After the sacking of the Government's chief drugs adviser for criticising cannabis policy, JACK GROVE asks figures in Cambridge's scientific and medical worlds whether he was right to speak out.
AS he set out his controversial argument, that "cannabis is less harmful than alcohol and tobacco", Prof David Nutt must have known his time as the Government's chief drug adviser was nearing an end.
Were any leading MP or minister to make the case, it would surely be political suicide, leading to censure from their party and condemnation from the papers and public.
But is the role of scientists - however senior and politically influential - to point out unpalatable truths that politicians might want to ignore? Is it their responsibility to present their findings, no matter how controversial or unpopular the conclusions?
Dr Karen Ersche, a drug addiction researcher at Cambridge University's Department of Psychiatry, believes it is.
She said: "I support Professor Nutt's views and certainly his right to make his opinions public.
"Science is a good way to debate the issue of drugs because it is neutral, based on facts and not concerned with morals.
"It is also free from the stigma that drug users suffer, so it is good place to put forward arguments. Scientific research is all about improving people's lives and it is important that we scientists are able to communicate our findings to the public. If we can't, then it is simply in an ivory tower exercise.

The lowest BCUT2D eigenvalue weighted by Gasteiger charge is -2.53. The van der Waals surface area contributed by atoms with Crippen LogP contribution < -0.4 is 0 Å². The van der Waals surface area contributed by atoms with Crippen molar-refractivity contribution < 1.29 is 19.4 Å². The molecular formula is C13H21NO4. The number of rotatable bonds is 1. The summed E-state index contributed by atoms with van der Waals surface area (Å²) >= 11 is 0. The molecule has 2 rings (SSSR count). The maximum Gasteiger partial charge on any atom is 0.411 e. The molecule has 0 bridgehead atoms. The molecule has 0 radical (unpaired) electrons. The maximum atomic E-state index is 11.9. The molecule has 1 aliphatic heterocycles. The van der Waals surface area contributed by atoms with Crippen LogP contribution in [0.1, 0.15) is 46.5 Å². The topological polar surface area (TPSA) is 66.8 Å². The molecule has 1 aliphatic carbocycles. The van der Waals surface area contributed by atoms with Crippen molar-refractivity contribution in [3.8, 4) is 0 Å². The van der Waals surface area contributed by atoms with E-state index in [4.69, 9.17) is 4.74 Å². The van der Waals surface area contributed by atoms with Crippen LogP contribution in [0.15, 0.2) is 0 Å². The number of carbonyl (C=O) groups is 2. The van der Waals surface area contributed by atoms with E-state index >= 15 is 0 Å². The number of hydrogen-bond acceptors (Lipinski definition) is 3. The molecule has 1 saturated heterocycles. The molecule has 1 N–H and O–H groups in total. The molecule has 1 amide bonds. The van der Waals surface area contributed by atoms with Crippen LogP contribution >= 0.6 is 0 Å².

"That is not the case. Our research has practical uses and we need to use our knowledge to improve people's lives.
"We have excellent scientists in Britain and they need to be able to share their knowledge to help those people who need it the most.
"Scientists must remain distant from the politics and be able to give their views."
Cllr Geoff Heathcock, chairman of Cambridgeshire County Council's health scrutiny committee, believed the sacking of Professor Nutt was wrong.
He said: "If you are going to have specialist drug advisers, they must be free to have their opinions.
"He may have said some uncomfortable things, but he needs to be free to say them and to open up the debate.
"I don't agree with his views on cannabis as I think we need to take a robust line on it - there is plenty of evidence that cannabis leads to experimentation with harder drugs.
"But it does not help the debate to sack someone if they have a different opinion to you."
However, Dr Tony Jaffa, a consultant psychiatrist at Fulbourn Hospital, said he had some sympathy with Home Secretary Alan Johnson's position.
He said: "I wouldn't want a world where scientists have ultimate power on policy - you need politicians to put their findings into a wider context.
"But it would be great if we could have a more informed debate. Drug use is still a problem and that suggests we haven't got the approach totally right.
"We might have to admit that the current controls on drugs is part of the problem.
Scientists must be a very important part of that debate, but they shouldn't have the final say."
November 3, 2009
Treading fine line between providing advice - or policy